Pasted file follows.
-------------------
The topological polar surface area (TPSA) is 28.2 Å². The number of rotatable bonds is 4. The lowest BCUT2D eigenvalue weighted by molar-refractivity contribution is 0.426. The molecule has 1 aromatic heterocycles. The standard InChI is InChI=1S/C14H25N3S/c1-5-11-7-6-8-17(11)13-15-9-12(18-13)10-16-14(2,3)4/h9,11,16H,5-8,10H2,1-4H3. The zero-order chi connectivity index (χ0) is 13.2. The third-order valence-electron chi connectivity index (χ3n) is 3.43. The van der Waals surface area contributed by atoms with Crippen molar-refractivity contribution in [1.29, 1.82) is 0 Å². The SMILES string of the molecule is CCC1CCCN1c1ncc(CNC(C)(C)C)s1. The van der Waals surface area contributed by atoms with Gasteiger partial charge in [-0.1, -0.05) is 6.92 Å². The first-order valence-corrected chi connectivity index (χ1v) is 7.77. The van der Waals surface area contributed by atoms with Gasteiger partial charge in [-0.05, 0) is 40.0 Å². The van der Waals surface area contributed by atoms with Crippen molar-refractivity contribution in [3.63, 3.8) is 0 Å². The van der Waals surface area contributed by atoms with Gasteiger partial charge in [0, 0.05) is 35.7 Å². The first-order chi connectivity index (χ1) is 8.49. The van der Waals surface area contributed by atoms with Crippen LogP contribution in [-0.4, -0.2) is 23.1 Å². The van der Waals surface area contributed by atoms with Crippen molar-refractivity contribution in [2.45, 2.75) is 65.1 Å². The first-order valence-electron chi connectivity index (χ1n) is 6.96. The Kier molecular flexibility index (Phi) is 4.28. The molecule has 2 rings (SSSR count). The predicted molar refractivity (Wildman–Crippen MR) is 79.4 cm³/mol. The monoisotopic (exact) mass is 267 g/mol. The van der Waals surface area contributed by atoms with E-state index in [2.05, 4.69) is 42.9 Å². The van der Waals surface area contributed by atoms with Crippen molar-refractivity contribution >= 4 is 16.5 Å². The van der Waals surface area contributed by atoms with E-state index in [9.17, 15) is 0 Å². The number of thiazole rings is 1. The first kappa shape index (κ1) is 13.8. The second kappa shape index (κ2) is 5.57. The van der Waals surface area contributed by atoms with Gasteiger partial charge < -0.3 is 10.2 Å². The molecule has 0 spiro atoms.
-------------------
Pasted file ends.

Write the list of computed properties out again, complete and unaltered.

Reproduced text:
The topological polar surface area (TPSA) is 28.2 Å². The number of rotatable bonds is 4. The lowest BCUT2D eigenvalue weighted by molar-refractivity contribution is 0.426. The molecule has 1 aromatic heterocycles. The standard InChI is InChI=1S/C14H25N3S/c1-5-11-7-6-8-17(11)13-15-9-12(18-13)10-16-14(2,3)4/h9,11,16H,5-8,10H2,1-4H3. The zero-order chi connectivity index (χ0) is 13.2. The third-order valence-electron chi connectivity index (χ3n) is 3.43. The van der Waals surface area contributed by atoms with Crippen molar-refractivity contribution in [1.29, 1.82) is 0 Å². The SMILES string of the molecule is CCC1CCCN1c1ncc(CNC(C)(C)C)s1. The van der Waals surface area contributed by atoms with Gasteiger partial charge in [-0.1, -0.05) is 6.92 Å². The first-order valence-corrected chi connectivity index (χ1v) is 7.77. The van der Waals surface area contributed by atoms with Gasteiger partial charge in [-0.05, 0) is 40.0 Å². The van der Waals surface area contributed by atoms with Crippen molar-refractivity contribution in [3.63, 3.8) is 0 Å². The van der Waals surface area contributed by atoms with Gasteiger partial charge in [0, 0.05) is 35.7 Å². The first-order chi connectivity index (χ1) is 8.49. The van der Waals surface area contributed by atoms with Crippen LogP contribution in [-0.4, -0.2) is 23.1 Å². The van der Waals surface area contributed by atoms with Crippen molar-refractivity contribution in [2.45, 2.75) is 65.1 Å². The first-order valence-electron chi connectivity index (χ1n) is 6.96. The Kier molecular flexibility index (Phi) is 4.28. The molecule has 2 rings (SSSR count). The predicted molar refractivity (Wildman–Crippen MR) is 79.4 cm³/mol. The monoisotopic (exact) mass is 267 g/mol. The van der Waals surface area contributed by atoms with E-state index in [2.05, 4.69) is 42.9 Å². The van der Waals surface area contributed by atoms with Crippen molar-refractivity contribution >= 4 is 16.5 Å². The van der Waals surface area contributed by atoms with E-state index in [9.17, 15) is 0 Å². The number of thiazole rings is 1. The first kappa shape index (κ1) is 13.8. The second kappa shape index (κ2) is 5.57. The van der Waals surface area contributed by atoms with Gasteiger partial charge < -0.3 is 10.2 Å². The molecule has 0 spiro atoms.